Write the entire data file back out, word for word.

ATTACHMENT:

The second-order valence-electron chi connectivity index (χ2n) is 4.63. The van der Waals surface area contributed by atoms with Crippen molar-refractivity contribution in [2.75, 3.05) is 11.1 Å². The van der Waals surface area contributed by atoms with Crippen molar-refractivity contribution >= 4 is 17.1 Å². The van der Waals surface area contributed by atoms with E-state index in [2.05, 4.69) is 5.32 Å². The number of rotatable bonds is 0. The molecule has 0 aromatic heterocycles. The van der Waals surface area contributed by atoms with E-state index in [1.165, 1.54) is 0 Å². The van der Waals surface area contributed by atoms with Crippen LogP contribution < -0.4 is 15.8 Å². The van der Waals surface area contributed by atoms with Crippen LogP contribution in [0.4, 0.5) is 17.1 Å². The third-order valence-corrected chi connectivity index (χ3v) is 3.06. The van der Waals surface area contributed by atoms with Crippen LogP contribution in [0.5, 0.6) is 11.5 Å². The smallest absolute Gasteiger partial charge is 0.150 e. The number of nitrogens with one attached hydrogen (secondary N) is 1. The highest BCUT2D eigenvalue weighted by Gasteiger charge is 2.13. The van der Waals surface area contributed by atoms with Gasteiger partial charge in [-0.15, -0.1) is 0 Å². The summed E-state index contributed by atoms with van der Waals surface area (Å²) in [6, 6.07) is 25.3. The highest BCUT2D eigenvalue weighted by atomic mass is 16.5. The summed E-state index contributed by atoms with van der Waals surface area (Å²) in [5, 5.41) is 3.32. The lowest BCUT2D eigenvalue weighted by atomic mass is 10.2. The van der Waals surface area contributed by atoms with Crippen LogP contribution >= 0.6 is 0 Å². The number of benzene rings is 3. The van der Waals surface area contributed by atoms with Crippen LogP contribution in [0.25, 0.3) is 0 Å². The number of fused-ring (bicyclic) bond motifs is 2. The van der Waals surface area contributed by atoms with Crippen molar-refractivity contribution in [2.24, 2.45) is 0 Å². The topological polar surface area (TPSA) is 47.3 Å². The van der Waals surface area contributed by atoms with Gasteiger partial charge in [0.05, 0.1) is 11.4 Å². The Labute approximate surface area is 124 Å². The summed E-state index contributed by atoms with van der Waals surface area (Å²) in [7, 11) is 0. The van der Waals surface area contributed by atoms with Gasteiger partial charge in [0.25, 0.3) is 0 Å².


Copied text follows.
The second-order valence-electron chi connectivity index (χ2n) is 4.63. The van der Waals surface area contributed by atoms with Crippen molar-refractivity contribution in [2.75, 3.05) is 11.1 Å². The van der Waals surface area contributed by atoms with Crippen molar-refractivity contribution >= 4 is 17.1 Å². The van der Waals surface area contributed by atoms with E-state index in [2.05, 4.69) is 5.32 Å². The number of rotatable bonds is 0. The molecule has 0 aromatic heterocycles. The van der Waals surface area contributed by atoms with E-state index in [1.165, 1.54) is 0 Å². The van der Waals surface area contributed by atoms with Crippen LogP contribution < -0.4 is 15.8 Å². The van der Waals surface area contributed by atoms with Crippen LogP contribution in [0.4, 0.5) is 17.1 Å². The third-order valence-corrected chi connectivity index (χ3v) is 3.06. The van der Waals surface area contributed by atoms with Crippen LogP contribution in [0.5, 0.6) is 11.5 Å². The smallest absolute Gasteiger partial charge is 0.150 e. The number of nitrogens with one attached hydrogen (secondary N) is 1. The highest BCUT2D eigenvalue weighted by Gasteiger charge is 2.13. The van der Waals surface area contributed by atoms with Gasteiger partial charge in [-0.15, -0.1) is 0 Å². The summed E-state index contributed by atoms with van der Waals surface area (Å²) in [6, 6.07) is 25.3. The highest BCUT2D eigenvalue weighted by atomic mass is 16.5. The summed E-state index contributed by atoms with van der Waals surface area (Å²) in [5, 5.41) is 3.32. The lowest BCUT2D eigenvalue weighted by atomic mass is 10.2. The van der Waals surface area contributed by atoms with Crippen LogP contribution >= 0.6 is 0 Å². The number of benzene rings is 3. The van der Waals surface area contributed by atoms with Crippen LogP contribution in [0.25, 0.3) is 0 Å². The number of fused-ring (bicyclic) bond motifs is 2. The van der Waals surface area contributed by atoms with Crippen molar-refractivity contribution in [2.24, 2.45) is 0 Å². The topological polar surface area (TPSA) is 47.3 Å². The van der Waals surface area contributed by atoms with Gasteiger partial charge in [0.05, 0.1) is 11.4 Å². The Labute approximate surface area is 124 Å². The summed E-state index contributed by atoms with van der Waals surface area (Å²) in [7, 11) is 0. The van der Waals surface area contributed by atoms with Gasteiger partial charge in [0.25, 0.3) is 0 Å².